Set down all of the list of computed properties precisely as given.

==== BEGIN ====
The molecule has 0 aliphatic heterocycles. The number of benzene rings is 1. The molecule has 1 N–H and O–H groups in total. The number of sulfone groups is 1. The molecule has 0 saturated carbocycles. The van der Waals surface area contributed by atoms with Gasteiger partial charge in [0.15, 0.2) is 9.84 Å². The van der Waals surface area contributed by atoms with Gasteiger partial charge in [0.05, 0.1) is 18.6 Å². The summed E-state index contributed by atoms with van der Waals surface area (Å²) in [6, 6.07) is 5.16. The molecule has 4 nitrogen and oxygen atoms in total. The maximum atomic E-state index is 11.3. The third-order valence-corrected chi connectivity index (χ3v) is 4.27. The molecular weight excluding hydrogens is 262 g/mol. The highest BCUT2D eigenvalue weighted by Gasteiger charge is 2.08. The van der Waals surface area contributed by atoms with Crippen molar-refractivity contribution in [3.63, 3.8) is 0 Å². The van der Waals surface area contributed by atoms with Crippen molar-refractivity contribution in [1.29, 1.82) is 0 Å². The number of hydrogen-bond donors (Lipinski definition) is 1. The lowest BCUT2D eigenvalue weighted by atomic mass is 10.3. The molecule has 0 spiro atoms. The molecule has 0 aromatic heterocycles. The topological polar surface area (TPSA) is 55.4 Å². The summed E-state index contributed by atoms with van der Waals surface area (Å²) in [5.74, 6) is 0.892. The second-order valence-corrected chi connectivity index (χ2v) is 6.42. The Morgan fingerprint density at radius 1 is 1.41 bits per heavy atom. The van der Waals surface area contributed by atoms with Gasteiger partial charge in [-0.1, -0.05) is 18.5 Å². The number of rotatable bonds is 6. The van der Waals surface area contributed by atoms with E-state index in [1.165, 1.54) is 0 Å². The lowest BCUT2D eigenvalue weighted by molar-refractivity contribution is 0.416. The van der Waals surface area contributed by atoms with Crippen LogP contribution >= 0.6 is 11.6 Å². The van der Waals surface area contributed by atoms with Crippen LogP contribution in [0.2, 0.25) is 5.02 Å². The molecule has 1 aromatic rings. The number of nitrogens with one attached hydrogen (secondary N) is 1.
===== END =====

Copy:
The molecule has 0 aliphatic heterocycles. The number of benzene rings is 1. The molecule has 1 N–H and O–H groups in total. The number of sulfone groups is 1. The molecule has 0 saturated carbocycles. The van der Waals surface area contributed by atoms with Gasteiger partial charge in [0.15, 0.2) is 9.84 Å². The van der Waals surface area contributed by atoms with Gasteiger partial charge in [0.05, 0.1) is 18.6 Å². The summed E-state index contributed by atoms with van der Waals surface area (Å²) in [6, 6.07) is 5.16. The molecule has 4 nitrogen and oxygen atoms in total. The maximum atomic E-state index is 11.3. The third-order valence-corrected chi connectivity index (χ3v) is 4.27. The molecular weight excluding hydrogens is 262 g/mol. The highest BCUT2D eigenvalue weighted by Gasteiger charge is 2.08. The van der Waals surface area contributed by atoms with Crippen molar-refractivity contribution in [3.63, 3.8) is 0 Å². The van der Waals surface area contributed by atoms with Crippen molar-refractivity contribution in [1.29, 1.82) is 0 Å². The number of hydrogen-bond donors (Lipinski definition) is 1. The lowest BCUT2D eigenvalue weighted by atomic mass is 10.3. The molecule has 0 spiro atoms. The molecule has 0 aromatic heterocycles. The topological polar surface area (TPSA) is 55.4 Å². The summed E-state index contributed by atoms with van der Waals surface area (Å²) in [5.74, 6) is 0.892. The second-order valence-corrected chi connectivity index (χ2v) is 6.42. The Morgan fingerprint density at radius 1 is 1.41 bits per heavy atom. The van der Waals surface area contributed by atoms with Gasteiger partial charge in [-0.1, -0.05) is 18.5 Å². The number of rotatable bonds is 6. The van der Waals surface area contributed by atoms with E-state index in [1.165, 1.54) is 0 Å². The lowest BCUT2D eigenvalue weighted by molar-refractivity contribution is 0.416. The van der Waals surface area contributed by atoms with Crippen LogP contribution >= 0.6 is 11.6 Å². The van der Waals surface area contributed by atoms with Crippen LogP contribution in [0.2, 0.25) is 5.02 Å². The molecule has 1 aromatic rings. The number of nitrogens with one attached hydrogen (secondary N) is 1.